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J Clin Rheumatol. 2011 Jun;17(4 Suppl 2):S13-8. doi: 10.1097/RHU.0b013e31821d36cc.

An allopurinol-controlled, randomized, double-dummy, double-blind, parallel between-group, comparative study of febuxostat (TMX-67), a non-purine-selective inhibitor of xanthine oxidase, in patients with hyperuricemia including those with gout in Japan: phase 3 clinical study.

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  • 1Institute of Rheumatology, Tokyo Women's Medical University, Japan.



Allopurinol has been widely used for treatment of hyperuricemia, however, it may be associated with various adverse effects. Febuxostat is potentially a safe and efficacious alternative.


Febuxostat or allopurinol was administered to patients with hyperuricemia including gout for 8 weeks to compare the efficacy and safety of these drugs.


Doses of febuxostat and allopurinol were 10 and 100 mg/d, respectively, during a 12-day introduction period and were increased to 40 and 200 mg/d for the subsequent treatment period of 44 days.


: The percent changes in serum uric acid levels after 8 weeks were -40.75% for the febuxostat group and -34.41% for the allopurinol group (P < 0.001, analysis of variance, closing testing procedure). The percentage of patients achieving serum uric acid levels 6.0 mg/dL or less after 8 weeks was 82.0% for the febuxostat group and 70.0% for the allopurinol group (P = 0.019, logistic regression analysis). Regarding safety, 213 adverse events were observed in the febuxostat group and 220 events in the allopurinol group. For 10 patients (8.2%) in the febuxostat group and 14 patients (11.6%) in the allopurinol group, association with the study drugs could not be ruled out. There were no severe adverse drug reactions in the febuxostat group other than a high frequency of gout attacks induced by the sudden reduction in blood uric acid levels during the early treatment period.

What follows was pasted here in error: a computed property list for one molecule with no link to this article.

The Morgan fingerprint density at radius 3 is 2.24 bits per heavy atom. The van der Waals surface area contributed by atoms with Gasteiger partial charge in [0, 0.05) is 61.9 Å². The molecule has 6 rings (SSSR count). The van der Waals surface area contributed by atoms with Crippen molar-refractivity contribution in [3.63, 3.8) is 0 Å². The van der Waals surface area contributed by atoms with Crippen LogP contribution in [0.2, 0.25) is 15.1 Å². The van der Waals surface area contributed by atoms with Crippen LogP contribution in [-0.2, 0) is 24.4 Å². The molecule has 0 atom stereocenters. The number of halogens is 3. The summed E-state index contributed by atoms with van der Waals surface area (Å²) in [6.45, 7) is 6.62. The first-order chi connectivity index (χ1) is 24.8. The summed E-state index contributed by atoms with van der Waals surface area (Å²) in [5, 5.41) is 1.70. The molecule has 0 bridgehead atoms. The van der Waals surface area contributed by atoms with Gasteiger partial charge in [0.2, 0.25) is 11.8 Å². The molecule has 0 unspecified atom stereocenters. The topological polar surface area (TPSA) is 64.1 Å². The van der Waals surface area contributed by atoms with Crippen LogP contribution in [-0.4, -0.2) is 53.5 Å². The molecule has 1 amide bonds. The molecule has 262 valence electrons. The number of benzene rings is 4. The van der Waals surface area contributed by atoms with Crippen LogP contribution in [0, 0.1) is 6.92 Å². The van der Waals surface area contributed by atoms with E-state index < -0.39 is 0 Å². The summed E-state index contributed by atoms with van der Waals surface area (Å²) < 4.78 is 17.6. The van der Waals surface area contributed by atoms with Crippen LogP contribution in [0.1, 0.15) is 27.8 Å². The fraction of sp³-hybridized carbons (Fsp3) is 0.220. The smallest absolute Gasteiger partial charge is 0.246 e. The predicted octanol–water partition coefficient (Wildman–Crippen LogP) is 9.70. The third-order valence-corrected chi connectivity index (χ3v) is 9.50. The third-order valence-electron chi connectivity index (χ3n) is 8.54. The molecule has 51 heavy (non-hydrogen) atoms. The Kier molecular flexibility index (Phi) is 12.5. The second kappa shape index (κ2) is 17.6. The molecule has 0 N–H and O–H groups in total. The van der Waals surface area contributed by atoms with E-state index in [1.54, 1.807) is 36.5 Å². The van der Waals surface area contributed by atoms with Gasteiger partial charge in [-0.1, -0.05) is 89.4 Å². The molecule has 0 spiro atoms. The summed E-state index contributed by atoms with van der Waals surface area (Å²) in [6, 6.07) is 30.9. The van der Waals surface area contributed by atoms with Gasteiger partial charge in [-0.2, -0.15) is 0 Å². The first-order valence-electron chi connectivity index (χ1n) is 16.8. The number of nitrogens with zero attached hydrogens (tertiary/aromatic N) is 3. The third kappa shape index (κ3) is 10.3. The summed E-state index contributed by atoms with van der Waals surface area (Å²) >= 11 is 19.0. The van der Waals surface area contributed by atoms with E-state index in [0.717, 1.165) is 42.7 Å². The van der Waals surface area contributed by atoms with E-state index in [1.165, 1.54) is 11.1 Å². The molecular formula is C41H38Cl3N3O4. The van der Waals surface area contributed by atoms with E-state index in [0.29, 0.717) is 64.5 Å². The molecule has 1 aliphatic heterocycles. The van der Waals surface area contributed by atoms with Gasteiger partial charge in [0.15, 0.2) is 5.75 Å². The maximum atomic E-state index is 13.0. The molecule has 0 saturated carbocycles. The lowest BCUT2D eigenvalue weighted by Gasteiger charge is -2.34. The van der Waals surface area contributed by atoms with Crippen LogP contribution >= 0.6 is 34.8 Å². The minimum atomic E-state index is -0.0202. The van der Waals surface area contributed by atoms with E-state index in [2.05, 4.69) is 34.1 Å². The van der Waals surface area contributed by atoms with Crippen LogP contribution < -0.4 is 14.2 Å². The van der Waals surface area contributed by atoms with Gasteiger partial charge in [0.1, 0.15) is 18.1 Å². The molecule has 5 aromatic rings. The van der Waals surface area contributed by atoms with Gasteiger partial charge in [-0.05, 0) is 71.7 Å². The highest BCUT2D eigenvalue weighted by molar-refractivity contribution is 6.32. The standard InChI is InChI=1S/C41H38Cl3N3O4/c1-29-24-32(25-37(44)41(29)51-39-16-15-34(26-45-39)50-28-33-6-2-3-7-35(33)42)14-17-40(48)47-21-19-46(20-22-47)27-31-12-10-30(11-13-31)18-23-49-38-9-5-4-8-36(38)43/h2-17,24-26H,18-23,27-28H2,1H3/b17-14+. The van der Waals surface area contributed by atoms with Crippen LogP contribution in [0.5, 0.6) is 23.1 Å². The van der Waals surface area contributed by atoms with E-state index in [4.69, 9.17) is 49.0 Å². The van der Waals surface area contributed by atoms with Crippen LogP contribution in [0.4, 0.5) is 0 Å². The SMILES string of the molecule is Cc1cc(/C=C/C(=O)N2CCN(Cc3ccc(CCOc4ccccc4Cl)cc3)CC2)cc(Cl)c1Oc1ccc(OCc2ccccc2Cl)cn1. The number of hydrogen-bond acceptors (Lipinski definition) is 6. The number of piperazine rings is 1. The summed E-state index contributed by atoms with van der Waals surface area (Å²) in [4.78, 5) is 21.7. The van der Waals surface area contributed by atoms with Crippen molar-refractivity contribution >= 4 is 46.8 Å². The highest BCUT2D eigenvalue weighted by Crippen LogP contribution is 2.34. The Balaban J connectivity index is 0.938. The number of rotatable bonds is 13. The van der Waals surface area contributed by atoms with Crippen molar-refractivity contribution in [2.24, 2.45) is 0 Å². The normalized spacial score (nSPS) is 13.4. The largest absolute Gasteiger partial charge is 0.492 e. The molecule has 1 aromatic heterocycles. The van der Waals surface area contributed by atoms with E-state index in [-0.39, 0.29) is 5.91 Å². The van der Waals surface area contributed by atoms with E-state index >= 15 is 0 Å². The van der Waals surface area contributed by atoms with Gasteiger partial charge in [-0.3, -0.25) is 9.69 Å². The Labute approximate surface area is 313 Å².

Febuxostat at 40 mg/d demonstrated more potent hypouricemic effects than allopurinol at 200 mg/d, was efficacious regardless of medical history of gout, and is considered safe for treatment of hyperuricemia.

[PubMed - indexed for MEDLINE]
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